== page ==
In recent years, Russian president Vladimir Putin has increasingly placed a high premium on re-building Russia’s global influence in Africa.
During the heyday of the Soviet Union, Russian influence on the continent was significant, especially on an ideological level. The Cold War with the United States made Africa a land of contention, with the two superpowers waging proxy wars by aligning and supporting different African movements, fuelling conflict on the continent by providing political support, money and weapons. However, when the Soviet Union disintegrated, and superpower rivalry ended, Africa lost its strategic role. There is little doubt that, today, much of Moscow’s involvement in Africa relates to Putin’s desire to revive his country’s great-power status.
In this context, Africa has become strategic in at least two ways: for the economic benefits stemming from its mineral wealth, and for providing Russia with a market to export weapons and military assistance, often merging these two interests in an arms-for-resources approach.
Russia’s energy diplomacy revolves around oil&gas and nuclear power. Several Russian companies, such as Gazprom, Lukoil, Rostec and Rosatom are active in Africa with notable investments in countries such as Algeria, Egypt, Uganda, Angola and Nigeria. These companies are mostly state-led, with investments often linked to military and diplomatic initiatives. Other minerals also play a role in Russia’s interests to Africa. Russia is developing one of the world’s largest deposits of platinum group metals in Zimbabwe. Moscow has been re-establishing links with Angola, where Alrosa, the Russian giant, mines diamonds. Namibia’s uranium is another case of Russian interest in Africa’s resources. Namibia holds about 7% of the world's uranium reserves and uranium is obviously of importance to Russia’s nuclear power stations, as well as African countries where Russia is involved in nuclear energy projects.
On the security front, Russia is the second largest exporter of arms globally after the US, and a major supplier of weapons to Africa (with Algeria, Egypt and Angola as the largest buyers on the continent). Moreover, Russia provides military assistance to African governments ranging from countering terrorism to joint training of troops to peacekeeping endeavours. It has signed close to 20 bilateral military cooperation deals with African states. Very recently, Russia’s military presence has also become evident in Mozambique’s northern province of Cabo Delgado against the backdrop of insurgent Islamic movements in the area.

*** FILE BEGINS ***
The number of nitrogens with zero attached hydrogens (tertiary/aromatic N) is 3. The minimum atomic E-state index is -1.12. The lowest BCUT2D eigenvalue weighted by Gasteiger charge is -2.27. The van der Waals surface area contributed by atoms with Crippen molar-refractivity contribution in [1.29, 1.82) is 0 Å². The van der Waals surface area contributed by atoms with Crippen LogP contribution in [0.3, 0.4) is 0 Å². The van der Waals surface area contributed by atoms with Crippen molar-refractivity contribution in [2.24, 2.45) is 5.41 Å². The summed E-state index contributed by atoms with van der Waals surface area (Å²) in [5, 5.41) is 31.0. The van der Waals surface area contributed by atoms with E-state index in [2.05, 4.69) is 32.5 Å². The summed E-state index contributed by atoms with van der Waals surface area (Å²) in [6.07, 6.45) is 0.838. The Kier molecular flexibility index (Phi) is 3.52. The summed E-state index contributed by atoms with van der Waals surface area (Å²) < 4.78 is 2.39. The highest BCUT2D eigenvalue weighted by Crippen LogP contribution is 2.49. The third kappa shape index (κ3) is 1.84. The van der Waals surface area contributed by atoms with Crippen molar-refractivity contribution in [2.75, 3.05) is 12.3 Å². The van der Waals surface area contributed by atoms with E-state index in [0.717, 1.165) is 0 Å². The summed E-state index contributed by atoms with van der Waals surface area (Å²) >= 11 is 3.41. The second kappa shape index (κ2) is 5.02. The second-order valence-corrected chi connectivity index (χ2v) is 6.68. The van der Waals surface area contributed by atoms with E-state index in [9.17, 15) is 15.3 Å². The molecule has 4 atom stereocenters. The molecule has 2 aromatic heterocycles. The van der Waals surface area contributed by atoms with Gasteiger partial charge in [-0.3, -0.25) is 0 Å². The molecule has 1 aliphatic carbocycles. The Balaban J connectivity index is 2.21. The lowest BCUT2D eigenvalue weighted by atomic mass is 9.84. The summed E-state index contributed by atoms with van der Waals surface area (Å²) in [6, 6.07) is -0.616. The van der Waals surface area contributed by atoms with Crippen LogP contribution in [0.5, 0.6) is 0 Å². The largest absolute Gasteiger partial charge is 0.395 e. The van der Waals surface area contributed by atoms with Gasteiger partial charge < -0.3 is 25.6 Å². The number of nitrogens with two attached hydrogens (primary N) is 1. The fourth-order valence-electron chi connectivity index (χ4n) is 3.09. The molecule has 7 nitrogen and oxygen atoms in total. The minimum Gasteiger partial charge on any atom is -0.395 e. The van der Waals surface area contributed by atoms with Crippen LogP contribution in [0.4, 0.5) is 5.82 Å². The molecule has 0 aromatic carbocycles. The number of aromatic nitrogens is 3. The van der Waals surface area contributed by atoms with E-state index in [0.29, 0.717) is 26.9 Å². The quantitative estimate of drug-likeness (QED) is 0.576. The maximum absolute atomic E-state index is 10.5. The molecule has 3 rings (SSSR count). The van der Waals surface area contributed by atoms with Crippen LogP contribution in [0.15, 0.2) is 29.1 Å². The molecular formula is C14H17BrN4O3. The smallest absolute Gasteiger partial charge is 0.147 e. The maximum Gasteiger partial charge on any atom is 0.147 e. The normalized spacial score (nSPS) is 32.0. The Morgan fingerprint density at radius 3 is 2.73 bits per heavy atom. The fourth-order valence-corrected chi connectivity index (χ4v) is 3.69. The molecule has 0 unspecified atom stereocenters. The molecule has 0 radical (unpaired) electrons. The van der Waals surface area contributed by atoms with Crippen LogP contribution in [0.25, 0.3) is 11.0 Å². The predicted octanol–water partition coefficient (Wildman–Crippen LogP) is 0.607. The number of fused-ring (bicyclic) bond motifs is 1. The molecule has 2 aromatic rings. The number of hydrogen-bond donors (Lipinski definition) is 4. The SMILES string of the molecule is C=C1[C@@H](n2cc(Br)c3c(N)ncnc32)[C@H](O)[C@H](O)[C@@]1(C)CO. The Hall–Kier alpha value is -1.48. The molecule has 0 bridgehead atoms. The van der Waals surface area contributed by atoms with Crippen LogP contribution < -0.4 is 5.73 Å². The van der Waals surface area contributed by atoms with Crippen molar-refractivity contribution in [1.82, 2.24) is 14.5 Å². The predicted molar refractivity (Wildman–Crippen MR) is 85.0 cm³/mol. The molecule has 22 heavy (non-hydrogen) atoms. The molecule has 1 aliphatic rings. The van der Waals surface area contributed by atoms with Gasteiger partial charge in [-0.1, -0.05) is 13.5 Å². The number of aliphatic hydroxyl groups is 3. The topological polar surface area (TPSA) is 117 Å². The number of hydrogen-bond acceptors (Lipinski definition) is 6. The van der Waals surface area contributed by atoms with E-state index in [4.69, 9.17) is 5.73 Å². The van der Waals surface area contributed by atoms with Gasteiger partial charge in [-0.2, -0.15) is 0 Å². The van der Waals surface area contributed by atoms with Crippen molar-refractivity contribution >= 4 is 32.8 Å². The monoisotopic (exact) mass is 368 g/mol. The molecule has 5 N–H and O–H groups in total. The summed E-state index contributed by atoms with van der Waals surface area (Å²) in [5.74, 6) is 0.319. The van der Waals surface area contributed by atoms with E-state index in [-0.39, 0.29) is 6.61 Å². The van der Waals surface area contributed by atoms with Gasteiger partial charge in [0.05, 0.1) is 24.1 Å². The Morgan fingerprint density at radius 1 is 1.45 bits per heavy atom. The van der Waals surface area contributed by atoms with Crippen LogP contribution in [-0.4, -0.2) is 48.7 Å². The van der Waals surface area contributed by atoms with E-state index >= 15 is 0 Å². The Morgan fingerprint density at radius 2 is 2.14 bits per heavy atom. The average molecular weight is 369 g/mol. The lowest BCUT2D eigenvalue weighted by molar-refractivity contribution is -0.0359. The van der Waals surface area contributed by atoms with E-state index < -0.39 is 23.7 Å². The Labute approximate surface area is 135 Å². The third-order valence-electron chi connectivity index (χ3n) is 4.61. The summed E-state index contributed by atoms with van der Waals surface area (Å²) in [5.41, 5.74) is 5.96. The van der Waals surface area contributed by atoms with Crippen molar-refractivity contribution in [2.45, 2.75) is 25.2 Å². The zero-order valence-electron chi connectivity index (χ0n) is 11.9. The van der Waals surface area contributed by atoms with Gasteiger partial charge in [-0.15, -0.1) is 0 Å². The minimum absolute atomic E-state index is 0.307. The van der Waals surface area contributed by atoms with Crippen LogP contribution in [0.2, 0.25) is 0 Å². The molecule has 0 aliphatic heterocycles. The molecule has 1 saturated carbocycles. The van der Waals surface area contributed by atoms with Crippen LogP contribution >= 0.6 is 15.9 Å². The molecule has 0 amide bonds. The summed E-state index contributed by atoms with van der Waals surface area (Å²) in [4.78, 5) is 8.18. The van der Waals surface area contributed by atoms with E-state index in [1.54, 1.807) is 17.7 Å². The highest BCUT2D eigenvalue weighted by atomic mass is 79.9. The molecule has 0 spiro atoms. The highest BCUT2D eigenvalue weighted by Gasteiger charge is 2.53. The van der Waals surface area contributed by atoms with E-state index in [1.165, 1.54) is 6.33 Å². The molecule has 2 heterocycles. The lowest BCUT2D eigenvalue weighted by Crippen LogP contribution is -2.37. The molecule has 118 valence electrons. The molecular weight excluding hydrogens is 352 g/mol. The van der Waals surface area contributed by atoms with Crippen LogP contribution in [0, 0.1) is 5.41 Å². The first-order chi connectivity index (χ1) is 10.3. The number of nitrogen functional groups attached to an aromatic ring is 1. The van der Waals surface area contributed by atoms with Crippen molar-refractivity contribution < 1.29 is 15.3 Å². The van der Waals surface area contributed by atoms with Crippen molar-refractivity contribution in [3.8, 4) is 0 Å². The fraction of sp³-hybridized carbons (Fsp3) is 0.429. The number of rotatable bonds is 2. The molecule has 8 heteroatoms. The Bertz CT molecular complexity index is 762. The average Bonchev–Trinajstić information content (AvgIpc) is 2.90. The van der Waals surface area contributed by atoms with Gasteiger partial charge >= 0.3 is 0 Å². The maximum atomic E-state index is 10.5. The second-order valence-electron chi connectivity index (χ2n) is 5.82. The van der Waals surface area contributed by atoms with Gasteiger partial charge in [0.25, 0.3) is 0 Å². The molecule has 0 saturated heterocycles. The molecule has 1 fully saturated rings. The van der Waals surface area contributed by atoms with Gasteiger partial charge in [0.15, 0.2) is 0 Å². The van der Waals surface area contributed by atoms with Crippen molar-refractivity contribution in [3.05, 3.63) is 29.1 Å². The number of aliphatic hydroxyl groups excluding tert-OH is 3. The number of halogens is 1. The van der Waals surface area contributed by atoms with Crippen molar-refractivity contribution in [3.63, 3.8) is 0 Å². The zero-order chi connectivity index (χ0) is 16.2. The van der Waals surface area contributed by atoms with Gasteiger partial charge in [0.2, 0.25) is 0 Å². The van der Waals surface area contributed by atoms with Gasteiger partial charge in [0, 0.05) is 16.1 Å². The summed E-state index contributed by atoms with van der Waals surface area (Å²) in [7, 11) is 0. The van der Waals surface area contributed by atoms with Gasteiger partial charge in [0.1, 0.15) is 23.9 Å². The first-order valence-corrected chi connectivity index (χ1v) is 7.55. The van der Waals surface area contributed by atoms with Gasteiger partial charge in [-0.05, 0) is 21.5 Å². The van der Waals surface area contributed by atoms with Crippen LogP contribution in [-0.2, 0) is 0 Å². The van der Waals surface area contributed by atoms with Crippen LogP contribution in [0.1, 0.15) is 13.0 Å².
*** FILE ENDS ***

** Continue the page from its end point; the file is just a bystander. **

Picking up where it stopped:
Parallel to state-to-state involvement in security, a mercenary venture known in the Russian media as the Wagner Group has repeatedly made headlines for its involvement in Africa. In 2018, the murder of three Russian journalists in a remote area of the Central African Republic (CAR) put the spotlight on the role of the Wagner Group on the continent and drew the world’s attention to what looked like a Kremlin play for influence and resources. In the course of recent Russia-Africa relations and related events in Africa, the name of Yevgeny Prigozhin, a Russian businessman who is supposed to be linked to the private security company and is a close associate of the Russian president, has continuously cropped up. Prigozhin and his political operatives and contract soldiers seemingly offer security, arms training and electioneering services in exchange for mining rights and other opportunities in African states. His activities are linked to at least 10 African countries (Angola, the CAR, the Democratic Republic of Congo (DRC), Libya, Guinea, Guinea-Bissau, Madagascar, Mozambique, Sudan and Zimbabwe) where the Russian military has been establishing strategic relationships. Prigozhin has been associated with a sophisticated disinformation campaign during the 2016 US presidential elections and more recently with interference in the 2018 Madagascan election where, according to a BBC investigation, some candidates received funding from businessmen linked to Prigozhin to influence the election results. Madagascar is the world’s biggest producer of vanilla and has mineral riches such as nickel, cobalt and uranium, likely to attract Russian interest. In the CAR instead, where the diamond industry is mired in civil strife and government greed, discussions were conducted between the government and Russia to explore the country’s natural resources, especially diamonds and gold, on a concession basis, with Russia offering weapons and instructors to train CAR military forces in exchange for access to markets and mineral extraction rights. Finally, in Sudan, securing access to oil has been central in Russian contract soldiers providing support to president Omar al-Bashir, in early 2019, in trying to shore up his rule against nationwide protesters that ultimately proved too strong. Sudan is also a major importer of Russian weaponry.
All in all, through strategic energy diplomacy and military cooperation, Russia is gradually increasing its influence in Africa and questions arise as to what tangible positive influence Russian engagement is having on the continent. Though Russia’s presence in Africa is not nearly as comprehensive as that of the European Union, China or the US, it is nonetheless significant in niche strategic areas. For this reason, and more than ever, it is crucial that African governments manage this relationship to their benefit.
 The African countries involved are Botswana, Burkina Faso, Burundi, Cameroon, Central African Republic (CAR), Chad, eSwatini, Ethiopia, Gambia, Ghana, Guinea, Guinea-Bissau, Mozambique, Niger, Nigeria, Rwanda, Sierra Leone, Tanzania, Zambia and Zimbabwe.